With so many books and articles published every year, writers have had to up their game. It’s no longer enough to write something good; you have to seduce readers in a way that gets them intimately involved with your narrative. It doesn’t matter whether you’re writing fiction or something else—seduction is the name of the game.
Think about your own experiences. There have probably been times in your life when you’ve started reading a book, only to yawn after a few pages and wonder why you ever picked it up in the first place. Long-winded introductions, poorly constructed characters, and long sentences can all take the charm out of a book.
The trick to getting people’s attention isn’t so much in what you write, or even how well you write, but whether or not you create a desire in them. There has to be a reason for them to continue reading—whether it’s to discover a secret formula for losing weight, what’s going to happen to a key character, or how to do something they’ve always wanted to do. Emotions drive reading decisions—everything else is secondary.
But creating desire and seducing readers isn’t easy. Often, it requires you to step out of your comfort zone and write in a way that sees the story from their perspective. Once you get into your audience’s shoes, though, you can start to work your magic. Here’s how:
Express Strong Emotions In Action
One of the problems with J.R.R. Tolkien’s writings is that he rarely took the chance to express his character’s emotions in action. It was always the job of the reader to infer why they had done what they had done (which is why the films were such masterpieces). But today’s top fiction authors recognise that merely providing a catalogue of events isn’t enough to draw in readers. There needs to be strong emotional content.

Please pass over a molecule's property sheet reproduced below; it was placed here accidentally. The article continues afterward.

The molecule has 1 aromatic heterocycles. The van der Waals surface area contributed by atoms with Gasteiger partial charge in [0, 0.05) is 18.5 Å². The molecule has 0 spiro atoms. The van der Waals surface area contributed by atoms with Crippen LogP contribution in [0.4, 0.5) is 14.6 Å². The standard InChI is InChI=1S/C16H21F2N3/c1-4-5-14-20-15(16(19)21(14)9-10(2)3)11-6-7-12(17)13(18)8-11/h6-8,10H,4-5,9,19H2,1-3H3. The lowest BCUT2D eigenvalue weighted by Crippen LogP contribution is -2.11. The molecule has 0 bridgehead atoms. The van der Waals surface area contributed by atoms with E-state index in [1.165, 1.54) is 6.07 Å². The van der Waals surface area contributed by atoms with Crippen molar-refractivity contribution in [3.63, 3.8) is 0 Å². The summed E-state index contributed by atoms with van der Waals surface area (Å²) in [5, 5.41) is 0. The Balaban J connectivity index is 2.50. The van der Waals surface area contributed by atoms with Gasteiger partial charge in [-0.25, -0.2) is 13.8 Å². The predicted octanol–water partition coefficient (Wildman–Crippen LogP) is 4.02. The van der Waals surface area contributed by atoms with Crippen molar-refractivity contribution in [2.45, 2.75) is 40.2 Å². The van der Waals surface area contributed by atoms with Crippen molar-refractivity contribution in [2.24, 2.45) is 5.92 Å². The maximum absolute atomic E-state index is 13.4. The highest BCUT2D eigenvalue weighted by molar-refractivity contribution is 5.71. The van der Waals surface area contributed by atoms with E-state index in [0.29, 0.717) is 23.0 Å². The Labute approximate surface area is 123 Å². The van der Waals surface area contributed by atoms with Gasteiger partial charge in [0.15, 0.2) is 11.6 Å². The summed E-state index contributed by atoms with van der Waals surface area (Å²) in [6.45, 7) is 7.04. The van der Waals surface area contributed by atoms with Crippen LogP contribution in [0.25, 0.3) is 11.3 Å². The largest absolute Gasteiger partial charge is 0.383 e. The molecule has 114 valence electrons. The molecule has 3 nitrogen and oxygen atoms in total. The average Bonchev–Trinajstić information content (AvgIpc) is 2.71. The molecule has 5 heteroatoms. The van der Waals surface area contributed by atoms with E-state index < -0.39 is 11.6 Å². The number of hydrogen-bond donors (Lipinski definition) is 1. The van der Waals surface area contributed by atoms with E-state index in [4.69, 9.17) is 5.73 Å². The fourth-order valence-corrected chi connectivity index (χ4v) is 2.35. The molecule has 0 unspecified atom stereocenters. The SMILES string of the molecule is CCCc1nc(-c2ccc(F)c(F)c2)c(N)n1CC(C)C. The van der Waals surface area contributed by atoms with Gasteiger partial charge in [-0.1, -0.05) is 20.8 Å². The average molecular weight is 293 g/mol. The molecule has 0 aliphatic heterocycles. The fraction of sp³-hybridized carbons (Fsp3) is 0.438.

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But what does that look like? It’s not about long monologues or in-depth descriptions of emotional experience. Readers don’t usually like this. It’s more about the nuance in the way characters talk to each other, and, importantly, what they do. This is actually a much more difficult thing to do than merely to report a character’s emotional experience. It takes time to think carefully about the way characters interact in their world in a way that is convincing and authentic.
Remember, although you may be writing a work of fiction, the emotions shouldn’t appear fanciful or unrealistic. Readers want to be able to connect to the people they read about, whether they are made up or not, and so they need to be believable.
The other thing to remember is that emotions in your story should follow a narrative trajectory. Feelings should build as your novel develops and, hopefully, reach a climax as the story resolves itself. Drip feeding readers emotional content helps to keep them invested in your work, safe in the knowledge that they’re going to be rewarded at some point.
Find Out What Scares Your Audience